"The majority isn't always right. Vote on whether our plan is a good idea."

A brief note on the lack of a theoretical framework

Theory buffs may be a bit unsatisfied by this. Like so many other theory issues, this is essentially an abuse-limitation argument - it doesn't have a neat resolutional framework to explain it. Unfortunately, none of the possible frameworks make much sense, so it's just another reminder that abuse is an inherent limit.

Comments (5) Trackbacks (0)
  1. Oh, and also democracy is evil.
    I have ran a DA before of the AFF spreading democracy. And won on it. Run it.

    • You can make a strong case that trying to impose democracy on countries that aren’t “ready” for it is merely destabilizing. It sounds kind of wrong, but it’s empirically sound.

  2. A friend of mine points out another argument, which may help provide a framework: “An alternative argument could be that the judge, as the judge, is the people. Since power is in the hands of the people, and the judge has the power, ergo the judge represents the entirety of the US population.”

    Looking at it in this light cleans up the issue significantly. It may cause some reduction issues, however – can the judge fiat solvency? etc.

  3. i think the statement that the democracy DA is useless/bad for debate because popularity is the deciding factor in who wins the round isn’t correct because anyyyy/everyyy disadvantage can be outweighed by a good debater.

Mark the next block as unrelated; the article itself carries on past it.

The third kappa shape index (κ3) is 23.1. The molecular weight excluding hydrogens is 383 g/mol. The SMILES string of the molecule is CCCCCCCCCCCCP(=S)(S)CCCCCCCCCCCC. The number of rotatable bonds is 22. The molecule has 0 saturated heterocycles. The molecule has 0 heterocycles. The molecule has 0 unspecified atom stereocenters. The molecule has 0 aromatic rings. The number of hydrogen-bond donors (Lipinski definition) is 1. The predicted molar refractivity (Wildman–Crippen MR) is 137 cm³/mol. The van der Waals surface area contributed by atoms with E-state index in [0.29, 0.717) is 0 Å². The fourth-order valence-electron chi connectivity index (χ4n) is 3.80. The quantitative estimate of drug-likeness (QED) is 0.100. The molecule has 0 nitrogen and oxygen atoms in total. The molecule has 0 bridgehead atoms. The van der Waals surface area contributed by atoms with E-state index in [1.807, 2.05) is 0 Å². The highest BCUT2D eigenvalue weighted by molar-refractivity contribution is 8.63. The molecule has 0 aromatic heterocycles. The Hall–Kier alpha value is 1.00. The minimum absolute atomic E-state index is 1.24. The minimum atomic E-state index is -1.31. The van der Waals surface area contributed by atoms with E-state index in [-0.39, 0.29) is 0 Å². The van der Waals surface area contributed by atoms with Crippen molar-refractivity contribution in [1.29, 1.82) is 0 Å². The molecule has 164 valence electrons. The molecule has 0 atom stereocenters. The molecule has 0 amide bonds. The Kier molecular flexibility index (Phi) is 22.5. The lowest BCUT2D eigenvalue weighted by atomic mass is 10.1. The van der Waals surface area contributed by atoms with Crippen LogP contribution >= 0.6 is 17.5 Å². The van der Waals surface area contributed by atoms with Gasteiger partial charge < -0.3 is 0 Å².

secondly, democracy (or voter disenfranchisement, which is more like what I think you are refering to) can be a very benefitial argument to put persepctive on the round. especially for a domestic resolution. because we are in the US, the population’s voice (should) matters/matter and just like any other disadvantage, its an unwanted side-effect of w/e the aff plan may be.

    even though the difference is slight, i believe you are refering to a voter disenfranchisement DA, not a democracy DA (which is more of a kritik, than a disadvantage, anyway.)

    • Ethos calls this a voter disenfranchisement DA (a name which I believe they invented); most people who aren’t familiar with the term just call it a democracy DA. Doesn’t matter.

      The problem with outweighing is that the impacts of a “pure” democracy DA are exclusively metaphysical and idealistic. Without an actual real-world “X will happen” impact, nobody can say “democracy matters more than the economy, but less than starving Africans”.

      Without real-world consequences, democracy only has two statuses: voter or non-voter. If it’s a voter, debate is destroyed. If it’s not a voter, we’re all happy.

      You say that democracy can be a “beneficial argument to put perspective into the round”, but I can think of exactly zero cases where this is true. The only ones that come to mind are arguments like politix, where public opinion has real-world impacts. That’s not a democracy DA, that’s just a DA with a popularity-based link.